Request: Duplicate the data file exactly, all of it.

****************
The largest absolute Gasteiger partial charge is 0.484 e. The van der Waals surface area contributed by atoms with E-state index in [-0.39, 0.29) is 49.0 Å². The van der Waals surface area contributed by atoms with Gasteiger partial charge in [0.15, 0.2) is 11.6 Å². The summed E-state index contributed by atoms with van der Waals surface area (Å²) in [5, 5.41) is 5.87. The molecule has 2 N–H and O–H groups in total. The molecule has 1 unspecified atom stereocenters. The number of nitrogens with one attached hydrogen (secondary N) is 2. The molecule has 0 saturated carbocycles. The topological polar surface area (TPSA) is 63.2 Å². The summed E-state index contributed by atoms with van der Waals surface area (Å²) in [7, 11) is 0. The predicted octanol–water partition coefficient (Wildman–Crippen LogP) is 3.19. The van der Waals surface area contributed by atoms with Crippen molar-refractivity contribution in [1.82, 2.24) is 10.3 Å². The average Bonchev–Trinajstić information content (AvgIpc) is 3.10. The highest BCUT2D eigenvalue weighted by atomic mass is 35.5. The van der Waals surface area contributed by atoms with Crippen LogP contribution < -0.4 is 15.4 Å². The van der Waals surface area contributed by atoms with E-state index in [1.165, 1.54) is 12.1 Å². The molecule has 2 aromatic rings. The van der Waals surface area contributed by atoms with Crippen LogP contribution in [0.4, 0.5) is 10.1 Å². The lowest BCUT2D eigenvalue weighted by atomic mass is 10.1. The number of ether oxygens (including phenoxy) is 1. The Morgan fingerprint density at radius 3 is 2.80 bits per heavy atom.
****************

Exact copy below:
The largest absolute Gasteiger partial charge is 0.484 e. The van der Waals surface area contributed by atoms with E-state index in [-0.39, 0.29) is 49.0 Å². The van der Waals surface area contributed by atoms with Gasteiger partial charge in [0.15, 0.2) is 11.6 Å². The summed E-state index contributed by atoms with van der Waals surface area (Å²) in [5, 5.41) is 5.87. The molecule has 2 N–H and O–H groups in total. The molecule has 1 unspecified atom stereocenters. The number of nitrogens with one attached hydrogen (secondary N) is 2. The molecule has 0 saturated carbocycles. The topological polar surface area (TPSA) is 63.2 Å². The summed E-state index contributed by atoms with van der Waals surface area (Å²) in [7, 11) is 0. The predicted octanol–water partition coefficient (Wildman–Crippen LogP) is 3.19. The van der Waals surface area contributed by atoms with Crippen molar-refractivity contribution in [1.82, 2.24) is 10.3 Å². The average Bonchev–Trinajstić information content (AvgIpc) is 3.10. The highest BCUT2D eigenvalue weighted by atomic mass is 35.5. The van der Waals surface area contributed by atoms with Crippen LogP contribution < -0.4 is 15.4 Å². The van der Waals surface area contributed by atoms with E-state index in [1.165, 1.54) is 12.1 Å². The molecule has 2 aromatic rings. The van der Waals surface area contributed by atoms with Crippen LogP contribution in [0.4, 0.5) is 10.1 Å². The lowest BCUT2D eigenvalue weighted by atomic mass is 10.1. The number of ether oxygens (including phenoxy) is 1. The Morgan fingerprint density at radius 3 is 2.80 bits per heavy atom.